So thats where the title originates, but the piece more broadly represents my huge frustration with having a start up business. There is one question that dominates my life right now: How can I get people to pay for my service? I have never owned a business before and I don't really know what I'm doing or what to expect. I have no idea if I'm on the right track or not. Its extremely frustrating and stressful.

So I'll just add this to the list of paintings that qualify as visual complaining.  


I need the Daniel Smith Primatek collection! Look at all that granulation in all those great earthy tones!


What makes these colors really cool is that they are made from minerals. There are colors made from tiger’s eye, sodalite, lapis lazuli and other rocks. 


Its not a super practical buy for me because I’ve got a good color palette going on, but the romanticism of painting with something taken from the ground is really enticing. I’m also drawn to their earthiness. Sometimes when shopping for paint all the colors seem garish because they are meant to be dulled down or washed on thinly. The Primateks have a calmer look, however there is still an intensity in their colors. 

Three Color Process: Foundation of Skin Tone

After I get my drawing on paper with a watercolor pencil these would be the first layers of paint.

Ultramarine Blue - I do this one first to sketch in the shadows and dark tones. Its still a pretty light layer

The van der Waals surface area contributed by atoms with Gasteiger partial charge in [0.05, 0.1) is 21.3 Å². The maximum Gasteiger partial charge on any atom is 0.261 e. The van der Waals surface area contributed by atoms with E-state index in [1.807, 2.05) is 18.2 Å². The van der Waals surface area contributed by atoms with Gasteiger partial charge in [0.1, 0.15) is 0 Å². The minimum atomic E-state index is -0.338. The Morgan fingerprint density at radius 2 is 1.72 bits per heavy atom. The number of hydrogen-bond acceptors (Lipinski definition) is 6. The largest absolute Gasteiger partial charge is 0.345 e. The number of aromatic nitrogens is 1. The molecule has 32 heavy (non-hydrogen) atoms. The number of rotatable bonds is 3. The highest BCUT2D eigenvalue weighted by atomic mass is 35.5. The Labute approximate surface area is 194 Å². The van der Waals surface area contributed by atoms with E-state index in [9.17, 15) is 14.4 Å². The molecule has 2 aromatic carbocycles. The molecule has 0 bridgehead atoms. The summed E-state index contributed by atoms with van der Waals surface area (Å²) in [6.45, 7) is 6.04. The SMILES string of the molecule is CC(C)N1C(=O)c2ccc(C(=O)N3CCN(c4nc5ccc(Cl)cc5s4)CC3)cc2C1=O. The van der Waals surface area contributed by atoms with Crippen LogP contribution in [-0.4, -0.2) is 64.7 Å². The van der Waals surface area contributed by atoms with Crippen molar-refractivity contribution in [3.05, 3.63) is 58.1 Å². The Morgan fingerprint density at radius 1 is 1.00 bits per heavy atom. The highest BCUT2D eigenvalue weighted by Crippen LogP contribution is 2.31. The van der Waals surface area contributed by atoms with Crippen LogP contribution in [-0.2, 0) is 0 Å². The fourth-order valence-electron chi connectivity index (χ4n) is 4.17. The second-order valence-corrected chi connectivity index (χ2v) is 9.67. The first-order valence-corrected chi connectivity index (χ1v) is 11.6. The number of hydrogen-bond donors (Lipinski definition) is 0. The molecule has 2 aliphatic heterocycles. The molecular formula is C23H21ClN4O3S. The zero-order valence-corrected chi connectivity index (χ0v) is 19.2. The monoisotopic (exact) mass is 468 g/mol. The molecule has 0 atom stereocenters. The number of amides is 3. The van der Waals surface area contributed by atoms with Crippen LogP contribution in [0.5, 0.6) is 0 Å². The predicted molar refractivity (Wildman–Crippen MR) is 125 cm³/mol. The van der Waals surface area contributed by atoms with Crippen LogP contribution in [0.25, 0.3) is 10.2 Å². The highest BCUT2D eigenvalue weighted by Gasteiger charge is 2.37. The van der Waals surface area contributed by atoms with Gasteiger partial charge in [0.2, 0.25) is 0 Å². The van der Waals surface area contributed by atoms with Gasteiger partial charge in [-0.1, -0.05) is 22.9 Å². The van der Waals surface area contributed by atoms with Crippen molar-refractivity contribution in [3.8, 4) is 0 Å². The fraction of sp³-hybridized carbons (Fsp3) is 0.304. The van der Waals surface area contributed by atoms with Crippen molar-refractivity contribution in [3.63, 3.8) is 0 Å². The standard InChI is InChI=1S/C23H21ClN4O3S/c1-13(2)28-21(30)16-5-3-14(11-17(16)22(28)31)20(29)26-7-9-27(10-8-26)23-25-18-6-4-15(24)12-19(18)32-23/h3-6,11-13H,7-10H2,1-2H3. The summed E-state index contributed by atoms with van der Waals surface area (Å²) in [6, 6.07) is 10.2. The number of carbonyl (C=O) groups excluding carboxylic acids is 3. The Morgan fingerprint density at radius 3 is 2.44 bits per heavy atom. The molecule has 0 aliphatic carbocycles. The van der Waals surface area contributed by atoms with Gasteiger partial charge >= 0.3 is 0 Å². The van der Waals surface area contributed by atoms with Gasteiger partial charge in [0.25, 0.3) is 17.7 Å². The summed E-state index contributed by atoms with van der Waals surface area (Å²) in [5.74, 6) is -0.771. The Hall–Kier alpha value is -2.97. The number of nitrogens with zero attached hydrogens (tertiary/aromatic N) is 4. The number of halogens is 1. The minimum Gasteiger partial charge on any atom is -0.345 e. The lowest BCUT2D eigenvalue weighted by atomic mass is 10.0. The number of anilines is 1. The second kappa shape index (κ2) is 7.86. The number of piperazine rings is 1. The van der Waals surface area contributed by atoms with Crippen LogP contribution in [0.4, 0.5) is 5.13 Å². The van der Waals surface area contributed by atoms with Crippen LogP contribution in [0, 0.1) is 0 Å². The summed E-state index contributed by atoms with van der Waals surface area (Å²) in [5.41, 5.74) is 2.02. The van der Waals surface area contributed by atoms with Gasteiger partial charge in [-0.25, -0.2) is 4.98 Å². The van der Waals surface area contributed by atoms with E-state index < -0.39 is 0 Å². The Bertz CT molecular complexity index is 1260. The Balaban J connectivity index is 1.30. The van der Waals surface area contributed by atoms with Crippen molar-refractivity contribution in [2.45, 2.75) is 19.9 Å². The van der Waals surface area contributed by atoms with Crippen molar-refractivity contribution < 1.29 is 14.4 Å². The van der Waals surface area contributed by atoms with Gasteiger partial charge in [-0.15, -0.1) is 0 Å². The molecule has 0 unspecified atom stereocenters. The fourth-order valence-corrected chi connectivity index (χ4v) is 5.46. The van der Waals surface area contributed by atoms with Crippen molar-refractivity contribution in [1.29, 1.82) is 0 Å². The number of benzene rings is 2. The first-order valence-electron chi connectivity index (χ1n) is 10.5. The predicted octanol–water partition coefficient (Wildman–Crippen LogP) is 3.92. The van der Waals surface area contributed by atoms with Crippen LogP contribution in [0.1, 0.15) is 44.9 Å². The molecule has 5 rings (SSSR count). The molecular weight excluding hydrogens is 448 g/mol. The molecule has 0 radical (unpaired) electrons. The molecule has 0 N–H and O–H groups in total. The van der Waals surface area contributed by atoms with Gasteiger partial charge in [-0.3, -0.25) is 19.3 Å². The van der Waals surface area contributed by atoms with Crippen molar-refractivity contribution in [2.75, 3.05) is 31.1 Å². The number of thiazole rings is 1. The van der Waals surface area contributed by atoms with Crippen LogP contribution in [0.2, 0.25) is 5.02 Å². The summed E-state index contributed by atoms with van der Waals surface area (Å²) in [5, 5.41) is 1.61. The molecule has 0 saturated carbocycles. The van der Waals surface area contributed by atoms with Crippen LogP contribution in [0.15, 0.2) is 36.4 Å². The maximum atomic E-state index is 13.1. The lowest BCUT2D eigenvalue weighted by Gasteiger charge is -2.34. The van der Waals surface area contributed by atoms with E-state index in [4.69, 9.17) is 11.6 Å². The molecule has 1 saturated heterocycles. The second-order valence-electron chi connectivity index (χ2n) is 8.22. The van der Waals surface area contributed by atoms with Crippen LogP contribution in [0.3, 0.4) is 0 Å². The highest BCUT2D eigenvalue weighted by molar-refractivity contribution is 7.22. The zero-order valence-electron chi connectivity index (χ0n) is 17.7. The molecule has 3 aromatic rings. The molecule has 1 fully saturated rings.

Quin. Coral - I would start building the warmth of the skin tone with this shade of pink. I’m avoiding the lightest parts of the face, but really just getting the color down. I’m not being super careful at this point. 


New Gamboge - The skin is purple! It needs to be balanced out by some yellow. I slap this color all over the skin. 

So this is the beginning part of the painting. I call it the easter egg phase because of the pastel colors. It doesn’t look like skin quite yet, but its a great foundation to work from.

Here it is finished


An Imbalance

I end up painting portraits of myself frequently, mostly out of convenience (I'm the only model available whenever I want). All of my painting reflect some part of me that I might be feeling at the time, as I'm sure is true with most artist's work. Weirdly though I don't consider much of my work to be self portraiture. I see it as I needed a model and I happened to be handy for it.

An Imbalance, 15x22 Watercolor on Paper, 2014

An Imbalance, 15x22 Watercolor on Paper, 2014

This newest painting though, I do consider to be a self portrait. This painting represents my relationship with my menstrual cycle. From late high school until about halfway through college I was plagued by horrible cramps every month. Then I had a large cyst removed and the cramps went down to average. I started having really intense moodiness leading up to my period. Like so much so that I felt completely out of control of my emotions and unbalanced. It felt awful to feel so controlled by my body and its cycles. Since then I got on the pill and its really helped me balance out my hormones.